3. In collecting information on weight, the use of technical datasheets and specification sheets should be sufficient.
  4. The tolerance level which should be deemed acceptable to calculate weight should be set at a rate of +/- 5%
  5. Labels produced will have a backing to them that may or may not be plastics, and whilst these may be ‘waste or surplus’ when used, as an item they are integral to producing and transporting the labels. Clarification is required as non-plastics should be excluded from the total weight in which tax is due.



Accounting periods


In chapter 3, (31) it states, ‘the accounting periods for plastic packaging tax are the three-month periods ending with 31st March, 30th June, 30th September and 31st December’. This is misleading as commencing with the 31st March may lead companies to assume that the first reporting period relates to January – 31st March. It should be made clear that the first reporting period ends 30th June 2022.


Joint and Several Liability


Part 7, Chapter 1 (46) refers to joint and several liability of the tax. As this tax is an environmental tax paid by importers and producers of plastic packaging components there is no known precedence for joint and several liability (JSL). In the case of the sugar tax it is interesting to note that joint and several liability only applies to importers.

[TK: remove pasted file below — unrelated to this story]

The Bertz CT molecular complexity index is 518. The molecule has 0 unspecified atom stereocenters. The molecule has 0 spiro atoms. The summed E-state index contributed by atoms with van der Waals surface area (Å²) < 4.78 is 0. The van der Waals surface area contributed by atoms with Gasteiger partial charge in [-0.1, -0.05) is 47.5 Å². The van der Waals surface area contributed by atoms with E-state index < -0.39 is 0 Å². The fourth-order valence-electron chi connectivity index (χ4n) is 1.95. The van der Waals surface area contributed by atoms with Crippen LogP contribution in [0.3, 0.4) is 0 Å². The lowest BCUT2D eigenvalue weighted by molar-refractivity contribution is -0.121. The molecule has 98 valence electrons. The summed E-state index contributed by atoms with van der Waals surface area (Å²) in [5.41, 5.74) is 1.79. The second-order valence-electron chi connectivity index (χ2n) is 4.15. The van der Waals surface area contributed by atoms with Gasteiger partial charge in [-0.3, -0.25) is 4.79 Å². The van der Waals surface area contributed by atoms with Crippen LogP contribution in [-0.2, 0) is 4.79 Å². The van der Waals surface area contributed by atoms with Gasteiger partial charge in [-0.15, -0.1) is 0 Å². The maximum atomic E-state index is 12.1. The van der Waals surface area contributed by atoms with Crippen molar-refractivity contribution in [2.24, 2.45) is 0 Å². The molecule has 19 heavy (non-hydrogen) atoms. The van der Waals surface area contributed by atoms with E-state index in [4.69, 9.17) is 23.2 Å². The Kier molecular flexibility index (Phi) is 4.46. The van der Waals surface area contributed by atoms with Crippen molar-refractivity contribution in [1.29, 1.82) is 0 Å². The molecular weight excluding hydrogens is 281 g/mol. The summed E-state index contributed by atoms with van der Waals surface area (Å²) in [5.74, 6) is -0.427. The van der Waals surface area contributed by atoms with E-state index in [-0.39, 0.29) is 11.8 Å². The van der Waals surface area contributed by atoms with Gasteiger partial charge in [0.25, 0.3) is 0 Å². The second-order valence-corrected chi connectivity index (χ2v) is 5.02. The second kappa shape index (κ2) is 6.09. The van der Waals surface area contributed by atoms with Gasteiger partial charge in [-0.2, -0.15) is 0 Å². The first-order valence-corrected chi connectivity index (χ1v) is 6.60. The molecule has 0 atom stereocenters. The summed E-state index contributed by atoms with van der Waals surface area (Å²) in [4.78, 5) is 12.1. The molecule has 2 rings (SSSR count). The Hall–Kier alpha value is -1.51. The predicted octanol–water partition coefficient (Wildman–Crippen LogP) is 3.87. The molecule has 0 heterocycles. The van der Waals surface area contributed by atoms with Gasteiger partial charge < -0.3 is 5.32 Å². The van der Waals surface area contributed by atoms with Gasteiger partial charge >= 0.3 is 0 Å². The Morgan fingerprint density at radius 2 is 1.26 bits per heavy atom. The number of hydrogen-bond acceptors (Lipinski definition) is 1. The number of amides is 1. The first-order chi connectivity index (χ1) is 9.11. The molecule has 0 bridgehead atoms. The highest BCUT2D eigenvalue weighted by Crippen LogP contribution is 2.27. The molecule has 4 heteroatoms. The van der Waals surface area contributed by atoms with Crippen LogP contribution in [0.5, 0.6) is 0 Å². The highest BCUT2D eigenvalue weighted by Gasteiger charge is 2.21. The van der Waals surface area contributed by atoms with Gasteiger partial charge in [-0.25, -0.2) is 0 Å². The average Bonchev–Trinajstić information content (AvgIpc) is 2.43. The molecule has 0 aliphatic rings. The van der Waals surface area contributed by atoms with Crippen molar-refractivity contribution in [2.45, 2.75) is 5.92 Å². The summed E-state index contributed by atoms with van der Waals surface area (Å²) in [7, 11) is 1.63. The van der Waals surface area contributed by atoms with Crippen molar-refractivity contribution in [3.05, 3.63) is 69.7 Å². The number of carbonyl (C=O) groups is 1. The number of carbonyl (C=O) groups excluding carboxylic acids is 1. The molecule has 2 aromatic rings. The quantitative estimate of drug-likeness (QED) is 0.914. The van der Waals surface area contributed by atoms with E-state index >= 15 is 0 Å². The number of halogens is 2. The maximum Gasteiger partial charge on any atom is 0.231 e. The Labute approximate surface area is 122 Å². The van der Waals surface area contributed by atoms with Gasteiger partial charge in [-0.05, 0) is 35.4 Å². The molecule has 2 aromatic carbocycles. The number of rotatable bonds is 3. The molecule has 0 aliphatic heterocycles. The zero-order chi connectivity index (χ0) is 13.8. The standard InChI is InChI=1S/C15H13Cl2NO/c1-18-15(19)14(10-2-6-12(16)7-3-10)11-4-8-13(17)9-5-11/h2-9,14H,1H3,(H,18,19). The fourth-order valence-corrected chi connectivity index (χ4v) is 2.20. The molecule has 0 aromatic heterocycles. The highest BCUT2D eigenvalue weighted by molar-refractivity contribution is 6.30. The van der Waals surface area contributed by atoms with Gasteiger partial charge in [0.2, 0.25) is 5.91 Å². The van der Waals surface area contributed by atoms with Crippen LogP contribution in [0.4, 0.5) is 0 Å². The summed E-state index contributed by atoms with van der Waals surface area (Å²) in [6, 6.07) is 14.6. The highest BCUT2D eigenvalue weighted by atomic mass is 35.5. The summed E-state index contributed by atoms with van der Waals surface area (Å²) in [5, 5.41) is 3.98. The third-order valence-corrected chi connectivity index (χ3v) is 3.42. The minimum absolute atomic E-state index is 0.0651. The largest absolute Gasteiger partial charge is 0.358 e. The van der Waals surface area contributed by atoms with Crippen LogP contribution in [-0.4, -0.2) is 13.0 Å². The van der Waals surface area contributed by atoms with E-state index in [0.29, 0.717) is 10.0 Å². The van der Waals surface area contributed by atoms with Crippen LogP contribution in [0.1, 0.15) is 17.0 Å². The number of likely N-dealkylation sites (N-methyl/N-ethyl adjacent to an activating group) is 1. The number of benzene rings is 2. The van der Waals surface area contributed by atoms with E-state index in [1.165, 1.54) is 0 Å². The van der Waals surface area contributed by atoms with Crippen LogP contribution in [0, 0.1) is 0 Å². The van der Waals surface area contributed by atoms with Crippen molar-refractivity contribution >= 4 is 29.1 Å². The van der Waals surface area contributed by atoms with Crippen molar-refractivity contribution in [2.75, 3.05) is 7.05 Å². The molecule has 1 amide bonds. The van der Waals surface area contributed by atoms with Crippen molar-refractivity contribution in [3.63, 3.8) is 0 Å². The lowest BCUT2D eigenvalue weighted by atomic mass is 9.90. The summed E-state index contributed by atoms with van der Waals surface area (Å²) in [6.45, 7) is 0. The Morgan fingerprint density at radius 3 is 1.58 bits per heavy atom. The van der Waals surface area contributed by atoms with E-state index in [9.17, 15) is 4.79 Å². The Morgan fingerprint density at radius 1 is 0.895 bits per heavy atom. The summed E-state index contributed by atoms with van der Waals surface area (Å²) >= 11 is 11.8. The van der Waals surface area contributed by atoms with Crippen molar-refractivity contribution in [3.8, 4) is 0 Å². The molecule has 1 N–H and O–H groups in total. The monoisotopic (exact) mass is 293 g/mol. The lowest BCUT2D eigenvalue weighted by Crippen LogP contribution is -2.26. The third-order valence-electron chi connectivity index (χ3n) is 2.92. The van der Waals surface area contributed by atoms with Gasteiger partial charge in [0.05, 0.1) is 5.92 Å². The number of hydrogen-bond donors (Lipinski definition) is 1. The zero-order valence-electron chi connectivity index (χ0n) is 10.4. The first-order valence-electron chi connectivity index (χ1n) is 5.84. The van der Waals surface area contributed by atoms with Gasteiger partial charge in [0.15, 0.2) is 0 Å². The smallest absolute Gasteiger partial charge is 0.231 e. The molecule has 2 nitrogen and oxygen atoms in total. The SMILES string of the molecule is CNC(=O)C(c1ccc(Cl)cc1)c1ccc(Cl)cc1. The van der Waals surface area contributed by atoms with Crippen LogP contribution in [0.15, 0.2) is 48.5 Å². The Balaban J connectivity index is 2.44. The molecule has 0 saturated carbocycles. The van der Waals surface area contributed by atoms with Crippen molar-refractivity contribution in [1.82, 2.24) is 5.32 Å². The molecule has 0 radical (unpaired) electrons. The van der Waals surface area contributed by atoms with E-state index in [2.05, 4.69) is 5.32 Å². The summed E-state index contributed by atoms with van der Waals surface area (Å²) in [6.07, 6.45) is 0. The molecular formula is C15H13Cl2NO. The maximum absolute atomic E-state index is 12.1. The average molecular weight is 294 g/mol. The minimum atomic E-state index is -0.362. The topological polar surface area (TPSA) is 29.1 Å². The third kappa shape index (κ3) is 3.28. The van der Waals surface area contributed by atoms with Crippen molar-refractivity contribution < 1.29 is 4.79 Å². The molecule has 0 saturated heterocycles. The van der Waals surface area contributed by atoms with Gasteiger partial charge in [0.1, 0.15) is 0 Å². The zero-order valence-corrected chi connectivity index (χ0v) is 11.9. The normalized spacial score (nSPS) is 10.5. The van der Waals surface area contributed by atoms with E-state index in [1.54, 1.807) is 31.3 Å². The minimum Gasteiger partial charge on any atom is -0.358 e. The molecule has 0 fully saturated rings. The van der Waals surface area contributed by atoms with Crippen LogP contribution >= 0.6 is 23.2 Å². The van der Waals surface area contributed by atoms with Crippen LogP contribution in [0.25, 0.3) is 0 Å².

As part of determining joint and several liability, it is believed that a HMRC approved international certification system is required to certify the level of recycled content. This will be necessary to prevent any misstatements being made by the supply chain.


In addition, joint and several liability should only apply after HMRC has exhausted all means possible to pursue the original party for payment of tax and follow the same precedence as the sugar tax where joint and several liability only applies to importers.


Key Issues


Invoicing – Business Statements


Following a short consultation with the Industry Working Group on the tax, HMRC has stated that the mandatory requirements on business invoices will not be imposed by 1st April 2022.


Business invoices should only state the description of products supplied e.g., simply bottles and caps as described on invoices at present. Otherwise changes to software will be required. So, in essence there should be no stipulation for any change to invoices other than a simple statement that the tax has been paid. In this way the change in detail on the invoice is minimised and a huge burden on the supply chain is avoided. It would also avoid extremely lengthy and confusing invoices.


In addition, as the intent is not to levy VAT on PPT, further clarity would be beneficial on the information needed on invoices to deliver this outcome.


Any future amendments to business invoices which go beyond current practice would need appropriate stakeholder engagement and time to implement the changes. Any new requirements must avoid unnecessary burdens on industry.


Definition of reprocessing